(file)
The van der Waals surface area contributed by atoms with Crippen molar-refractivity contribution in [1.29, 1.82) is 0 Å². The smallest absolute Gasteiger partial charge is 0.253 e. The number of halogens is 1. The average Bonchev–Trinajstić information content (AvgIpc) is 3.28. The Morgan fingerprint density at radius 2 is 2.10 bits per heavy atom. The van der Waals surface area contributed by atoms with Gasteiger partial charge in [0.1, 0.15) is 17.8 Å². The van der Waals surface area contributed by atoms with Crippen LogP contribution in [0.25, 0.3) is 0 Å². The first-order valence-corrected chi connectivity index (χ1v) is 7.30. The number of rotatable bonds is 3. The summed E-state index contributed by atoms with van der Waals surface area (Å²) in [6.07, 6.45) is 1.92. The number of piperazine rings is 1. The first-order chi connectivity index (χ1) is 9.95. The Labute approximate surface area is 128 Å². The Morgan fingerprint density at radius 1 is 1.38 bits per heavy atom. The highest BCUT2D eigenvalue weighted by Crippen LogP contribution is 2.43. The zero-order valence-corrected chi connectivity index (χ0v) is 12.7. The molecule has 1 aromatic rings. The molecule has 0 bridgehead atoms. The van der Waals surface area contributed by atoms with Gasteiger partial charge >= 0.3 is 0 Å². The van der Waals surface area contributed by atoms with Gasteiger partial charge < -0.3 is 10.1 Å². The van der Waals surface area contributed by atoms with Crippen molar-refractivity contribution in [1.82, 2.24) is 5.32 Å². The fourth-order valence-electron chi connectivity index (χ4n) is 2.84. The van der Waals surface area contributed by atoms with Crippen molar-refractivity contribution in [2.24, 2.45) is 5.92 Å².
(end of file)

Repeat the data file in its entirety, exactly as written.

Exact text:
The van der Waals surface area contributed by atoms with Crippen molar-refractivity contribution in [1.29, 1.82) is 0 Å². The smallest absolute Gasteiger partial charge is 0.253 e. The number of halogens is 1. The average Bonchev–Trinajstić information content (AvgIpc) is 3.28. The Morgan fingerprint density at radius 2 is 2.10 bits per heavy atom. The van der Waals surface area contributed by atoms with Gasteiger partial charge in [0.1, 0.15) is 17.8 Å². The van der Waals surface area contributed by atoms with Crippen LogP contribution in [0.25, 0.3) is 0 Å². The first-order valence-corrected chi connectivity index (χ1v) is 7.30. The number of rotatable bonds is 3. The summed E-state index contributed by atoms with van der Waals surface area (Å²) in [6.07, 6.45) is 1.92. The number of piperazine rings is 1. The first-order chi connectivity index (χ1) is 9.95. The Labute approximate surface area is 128 Å². The Morgan fingerprint density at radius 1 is 1.38 bits per heavy atom. The highest BCUT2D eigenvalue weighted by Crippen LogP contribution is 2.43. The zero-order valence-corrected chi connectivity index (χ0v) is 12.7. The molecule has 1 aromatic rings. The molecule has 0 bridgehead atoms. The van der Waals surface area contributed by atoms with Gasteiger partial charge >= 0.3 is 0 Å². The van der Waals surface area contributed by atoms with Gasteiger partial charge < -0.3 is 10.1 Å². The van der Waals surface area contributed by atoms with Crippen molar-refractivity contribution in [1.82, 2.24) is 5.32 Å². The fourth-order valence-electron chi connectivity index (χ4n) is 2.84. The van der Waals surface area contributed by atoms with Crippen molar-refractivity contribution in [2.24, 2.45) is 5.92 Å².